Age of Acquisition of Personality Terms: Implications for Personality Theory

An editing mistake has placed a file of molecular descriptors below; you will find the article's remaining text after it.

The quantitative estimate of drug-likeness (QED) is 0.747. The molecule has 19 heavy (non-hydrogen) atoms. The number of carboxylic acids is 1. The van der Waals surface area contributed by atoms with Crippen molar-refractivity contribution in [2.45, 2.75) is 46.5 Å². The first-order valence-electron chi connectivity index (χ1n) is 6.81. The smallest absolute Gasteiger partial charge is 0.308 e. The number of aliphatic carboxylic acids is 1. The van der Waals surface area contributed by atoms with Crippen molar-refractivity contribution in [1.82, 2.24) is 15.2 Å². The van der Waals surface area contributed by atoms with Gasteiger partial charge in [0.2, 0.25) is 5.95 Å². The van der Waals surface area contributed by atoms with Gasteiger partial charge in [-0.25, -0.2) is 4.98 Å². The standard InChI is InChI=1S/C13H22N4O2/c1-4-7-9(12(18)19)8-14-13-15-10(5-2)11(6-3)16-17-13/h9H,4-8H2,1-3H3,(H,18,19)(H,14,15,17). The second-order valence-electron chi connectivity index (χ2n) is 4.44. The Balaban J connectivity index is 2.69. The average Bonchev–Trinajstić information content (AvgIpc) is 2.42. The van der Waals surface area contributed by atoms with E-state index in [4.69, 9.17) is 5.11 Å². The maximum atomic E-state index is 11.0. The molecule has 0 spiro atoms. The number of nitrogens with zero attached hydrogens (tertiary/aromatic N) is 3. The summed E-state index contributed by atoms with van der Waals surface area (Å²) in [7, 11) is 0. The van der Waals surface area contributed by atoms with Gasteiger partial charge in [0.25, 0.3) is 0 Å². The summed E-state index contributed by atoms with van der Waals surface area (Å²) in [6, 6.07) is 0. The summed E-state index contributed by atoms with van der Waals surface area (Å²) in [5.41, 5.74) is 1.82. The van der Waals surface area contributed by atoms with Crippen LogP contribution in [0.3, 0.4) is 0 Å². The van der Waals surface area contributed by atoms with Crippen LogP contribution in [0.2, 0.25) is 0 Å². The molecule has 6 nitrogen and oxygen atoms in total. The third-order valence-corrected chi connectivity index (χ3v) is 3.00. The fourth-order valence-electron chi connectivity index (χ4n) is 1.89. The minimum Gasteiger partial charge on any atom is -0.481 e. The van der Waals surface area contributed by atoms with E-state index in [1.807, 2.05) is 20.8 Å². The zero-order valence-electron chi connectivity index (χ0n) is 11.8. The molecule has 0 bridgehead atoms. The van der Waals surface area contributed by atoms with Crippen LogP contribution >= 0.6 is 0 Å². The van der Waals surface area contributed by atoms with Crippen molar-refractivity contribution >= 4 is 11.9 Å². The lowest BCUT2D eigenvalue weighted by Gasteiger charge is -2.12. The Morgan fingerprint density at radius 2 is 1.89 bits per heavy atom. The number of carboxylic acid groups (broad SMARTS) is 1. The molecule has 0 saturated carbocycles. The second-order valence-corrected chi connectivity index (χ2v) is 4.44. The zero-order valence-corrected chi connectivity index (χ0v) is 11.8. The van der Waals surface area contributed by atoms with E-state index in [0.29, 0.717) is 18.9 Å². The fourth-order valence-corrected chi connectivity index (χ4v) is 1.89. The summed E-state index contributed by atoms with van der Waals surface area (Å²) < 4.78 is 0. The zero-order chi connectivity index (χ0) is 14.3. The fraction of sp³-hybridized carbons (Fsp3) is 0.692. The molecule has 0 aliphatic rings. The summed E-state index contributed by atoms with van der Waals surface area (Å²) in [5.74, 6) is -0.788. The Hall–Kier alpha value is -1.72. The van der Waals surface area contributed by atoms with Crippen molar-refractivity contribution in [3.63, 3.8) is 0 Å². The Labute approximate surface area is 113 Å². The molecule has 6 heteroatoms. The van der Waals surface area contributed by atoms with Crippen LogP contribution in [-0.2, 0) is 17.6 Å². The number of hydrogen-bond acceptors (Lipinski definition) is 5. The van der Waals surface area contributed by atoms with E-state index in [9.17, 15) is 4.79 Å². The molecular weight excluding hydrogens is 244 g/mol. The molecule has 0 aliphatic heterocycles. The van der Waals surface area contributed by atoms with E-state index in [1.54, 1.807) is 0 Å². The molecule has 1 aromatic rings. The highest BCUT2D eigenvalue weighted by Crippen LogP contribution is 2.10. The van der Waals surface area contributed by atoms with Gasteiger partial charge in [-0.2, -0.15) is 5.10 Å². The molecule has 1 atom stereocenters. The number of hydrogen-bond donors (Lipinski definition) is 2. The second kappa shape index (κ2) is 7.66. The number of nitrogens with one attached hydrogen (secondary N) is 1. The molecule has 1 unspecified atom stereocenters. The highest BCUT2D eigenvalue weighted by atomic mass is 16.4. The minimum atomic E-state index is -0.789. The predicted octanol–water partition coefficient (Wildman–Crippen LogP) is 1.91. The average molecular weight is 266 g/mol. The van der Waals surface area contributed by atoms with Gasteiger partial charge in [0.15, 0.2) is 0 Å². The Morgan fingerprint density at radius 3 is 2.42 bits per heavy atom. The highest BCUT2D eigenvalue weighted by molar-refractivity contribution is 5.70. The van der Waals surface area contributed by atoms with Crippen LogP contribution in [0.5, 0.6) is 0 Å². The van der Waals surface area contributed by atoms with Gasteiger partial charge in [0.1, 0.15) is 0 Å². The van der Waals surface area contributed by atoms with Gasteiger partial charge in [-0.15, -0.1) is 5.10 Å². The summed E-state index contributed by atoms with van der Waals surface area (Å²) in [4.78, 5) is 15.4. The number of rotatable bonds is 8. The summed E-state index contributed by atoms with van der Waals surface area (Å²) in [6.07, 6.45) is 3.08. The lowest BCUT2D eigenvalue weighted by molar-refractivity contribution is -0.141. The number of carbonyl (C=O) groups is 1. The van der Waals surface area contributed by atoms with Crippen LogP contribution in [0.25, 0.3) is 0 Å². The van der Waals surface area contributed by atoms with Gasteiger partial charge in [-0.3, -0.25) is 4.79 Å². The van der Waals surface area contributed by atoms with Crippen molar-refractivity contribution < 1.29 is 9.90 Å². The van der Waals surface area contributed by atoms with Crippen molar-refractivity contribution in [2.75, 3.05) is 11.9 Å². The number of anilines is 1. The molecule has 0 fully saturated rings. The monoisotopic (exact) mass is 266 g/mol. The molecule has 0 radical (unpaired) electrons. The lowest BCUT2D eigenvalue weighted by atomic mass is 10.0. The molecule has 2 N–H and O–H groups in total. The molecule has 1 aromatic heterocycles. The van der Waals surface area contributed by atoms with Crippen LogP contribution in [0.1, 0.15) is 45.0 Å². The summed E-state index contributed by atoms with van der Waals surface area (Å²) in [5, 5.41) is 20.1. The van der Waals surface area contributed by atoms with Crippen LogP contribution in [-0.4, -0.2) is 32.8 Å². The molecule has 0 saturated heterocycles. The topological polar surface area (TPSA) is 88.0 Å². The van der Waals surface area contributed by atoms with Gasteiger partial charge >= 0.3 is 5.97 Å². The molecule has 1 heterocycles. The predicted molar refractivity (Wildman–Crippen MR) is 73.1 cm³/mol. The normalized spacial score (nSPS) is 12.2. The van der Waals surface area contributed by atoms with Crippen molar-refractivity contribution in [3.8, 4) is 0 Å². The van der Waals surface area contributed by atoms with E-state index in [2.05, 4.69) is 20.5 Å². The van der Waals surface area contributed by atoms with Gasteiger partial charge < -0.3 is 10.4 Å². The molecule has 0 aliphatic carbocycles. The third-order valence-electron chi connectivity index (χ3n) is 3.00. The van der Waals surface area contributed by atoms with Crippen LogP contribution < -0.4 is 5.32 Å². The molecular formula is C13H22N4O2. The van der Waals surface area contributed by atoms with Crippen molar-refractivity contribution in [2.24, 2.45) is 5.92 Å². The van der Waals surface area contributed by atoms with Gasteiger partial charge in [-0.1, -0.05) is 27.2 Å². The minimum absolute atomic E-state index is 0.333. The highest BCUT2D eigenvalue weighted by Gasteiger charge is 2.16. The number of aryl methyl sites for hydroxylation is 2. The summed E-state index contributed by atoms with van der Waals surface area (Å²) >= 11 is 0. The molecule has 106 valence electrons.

Analysis of the age of acquisition (AoA) of personality terms represents a genetic method for the study of the individual personality lexicon and offers a potential alternative to correlational analysis for identifying the fundamental personality descriptors among the thousands of terms that appear in language. In the present study, the relationship between AoA, word frequency, word desirability, and factor loading in the Big Five and Hexaco models of 274 and 408 personality adjectives was analyzed. It was found that young children (2nd graders or younger) acquire personality terms that represent traits at the core of the broad personality factors in the Big Five and Hexaco models slightly earlier than words that represent more peripheral traits. In older children beyond second grade, the correlation between factor loading and AoA is weak. Words that describe the broad openness and stability/emotionality aspects of personality are learned later than words for the other broad factors. Word frequency (in book texts) and desirability have a weak negative correlation with AoA. It is hypothesized that the AoA of a personality term reflects the importance of the corresponding trait for children and may be used as one criterion for ranking facet level traits independent of the broad factors.